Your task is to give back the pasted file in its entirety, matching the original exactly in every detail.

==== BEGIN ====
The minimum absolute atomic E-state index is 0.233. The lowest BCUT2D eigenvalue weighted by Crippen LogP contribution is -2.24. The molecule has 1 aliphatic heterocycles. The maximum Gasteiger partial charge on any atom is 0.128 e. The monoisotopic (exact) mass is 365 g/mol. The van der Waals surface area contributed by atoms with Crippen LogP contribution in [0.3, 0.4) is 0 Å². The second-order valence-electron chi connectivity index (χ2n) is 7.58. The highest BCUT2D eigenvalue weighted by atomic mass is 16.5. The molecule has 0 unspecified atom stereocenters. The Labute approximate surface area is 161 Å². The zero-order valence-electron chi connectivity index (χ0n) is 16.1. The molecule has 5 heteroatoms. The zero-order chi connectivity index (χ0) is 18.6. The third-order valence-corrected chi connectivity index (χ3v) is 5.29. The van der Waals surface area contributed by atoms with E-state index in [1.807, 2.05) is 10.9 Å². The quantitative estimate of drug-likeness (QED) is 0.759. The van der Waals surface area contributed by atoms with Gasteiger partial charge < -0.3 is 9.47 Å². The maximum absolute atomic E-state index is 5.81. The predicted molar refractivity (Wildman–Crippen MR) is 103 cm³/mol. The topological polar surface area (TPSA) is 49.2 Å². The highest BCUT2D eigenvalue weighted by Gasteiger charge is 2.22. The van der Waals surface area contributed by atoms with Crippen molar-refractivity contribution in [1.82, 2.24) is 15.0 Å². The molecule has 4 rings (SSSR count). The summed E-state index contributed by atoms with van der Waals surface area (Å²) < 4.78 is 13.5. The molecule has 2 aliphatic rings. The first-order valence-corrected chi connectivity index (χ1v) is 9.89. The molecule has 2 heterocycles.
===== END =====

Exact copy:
The minimum absolute atomic E-state index is 0.233. The lowest BCUT2D eigenvalue weighted by Crippen LogP contribution is -2.24. The molecule has 1 aliphatic heterocycles. The maximum Gasteiger partial charge on any atom is 0.128 e. The monoisotopic (exact) mass is 365 g/mol. The van der Waals surface area contributed by atoms with Crippen LogP contribution in [0.3, 0.4) is 0 Å². The second-order valence-electron chi connectivity index (χ2n) is 7.58. The highest BCUT2D eigenvalue weighted by atomic mass is 16.5. The molecule has 0 unspecified atom stereocenters. The Labute approximate surface area is 161 Å². The zero-order valence-electron chi connectivity index (χ0n) is 16.1. The molecule has 5 heteroatoms. The zero-order chi connectivity index (χ0) is 18.6. The third-order valence-corrected chi connectivity index (χ3v) is 5.29. The van der Waals surface area contributed by atoms with E-state index in [1.807, 2.05) is 10.9 Å². The quantitative estimate of drug-likeness (QED) is 0.759. The van der Waals surface area contributed by atoms with Gasteiger partial charge < -0.3 is 9.47 Å². The maximum absolute atomic E-state index is 5.81. The predicted molar refractivity (Wildman–Crippen MR) is 103 cm³/mol. The topological polar surface area (TPSA) is 49.2 Å². The highest BCUT2D eigenvalue weighted by Gasteiger charge is 2.22. The van der Waals surface area contributed by atoms with Crippen molar-refractivity contribution in [1.82, 2.24) is 15.0 Å². The molecule has 4 rings (SSSR count). The summed E-state index contributed by atoms with van der Waals surface area (Å²) < 4.78 is 13.5. The molecule has 2 aliphatic rings. The first-order valence-corrected chi connectivity index (χ1v) is 9.89. The molecule has 2 heterocycles.